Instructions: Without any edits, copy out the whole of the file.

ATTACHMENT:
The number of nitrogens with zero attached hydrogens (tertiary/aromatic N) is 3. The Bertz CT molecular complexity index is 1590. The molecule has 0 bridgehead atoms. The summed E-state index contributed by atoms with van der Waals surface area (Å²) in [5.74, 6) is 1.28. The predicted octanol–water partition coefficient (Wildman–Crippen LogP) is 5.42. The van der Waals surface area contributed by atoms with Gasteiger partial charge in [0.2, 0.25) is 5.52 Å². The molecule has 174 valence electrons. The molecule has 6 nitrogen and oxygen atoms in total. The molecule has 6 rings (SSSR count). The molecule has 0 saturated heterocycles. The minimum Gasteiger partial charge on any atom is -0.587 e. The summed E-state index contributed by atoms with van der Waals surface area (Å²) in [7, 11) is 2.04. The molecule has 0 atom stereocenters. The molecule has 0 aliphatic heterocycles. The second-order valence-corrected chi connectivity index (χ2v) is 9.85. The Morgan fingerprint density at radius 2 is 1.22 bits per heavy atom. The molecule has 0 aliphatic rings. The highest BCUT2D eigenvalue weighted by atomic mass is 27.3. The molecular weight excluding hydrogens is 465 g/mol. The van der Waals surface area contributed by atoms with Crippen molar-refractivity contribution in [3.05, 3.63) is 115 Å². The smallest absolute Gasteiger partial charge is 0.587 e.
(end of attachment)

The number of nitrogens with zero attached hydrogens (tertiary/aromatic N) is 3. The Bertz CT molecular complexity index is 1590. The molecule has 0 bridgehead atoms. The summed E-state index contributed by atoms with van der Waals surface area (Å²) in [5.74, 6) is 1.28. The predicted octanol–water partition coefficient (Wildman–Crippen LogP) is 5.42. The van der Waals surface area contributed by atoms with Gasteiger partial charge in [0.2, 0.25) is 5.52 Å². The molecule has 174 valence electrons. The molecule has 6 nitrogen and oxygen atoms in total. The molecule has 6 rings (SSSR count). The molecule has 0 saturated heterocycles. The minimum Gasteiger partial charge on any atom is -0.587 e. The summed E-state index contributed by atoms with van der Waals surface area (Å²) in [7, 11) is 2.04. The molecule has 0 atom stereocenters. The molecule has 0 aliphatic heterocycles. The second-order valence-corrected chi connectivity index (χ2v) is 9.85. The Morgan fingerprint density at radius 2 is 1.22 bits per heavy atom. The molecule has 0 aliphatic rings. The highest BCUT2D eigenvalue weighted by atomic mass is 27.3. The molecular weight excluding hydrogens is 465 g/mol. The van der Waals surface area contributed by atoms with Crippen molar-refractivity contribution in [3.05, 3.63) is 115 Å². The smallest absolute Gasteiger partial charge is 0.587 e.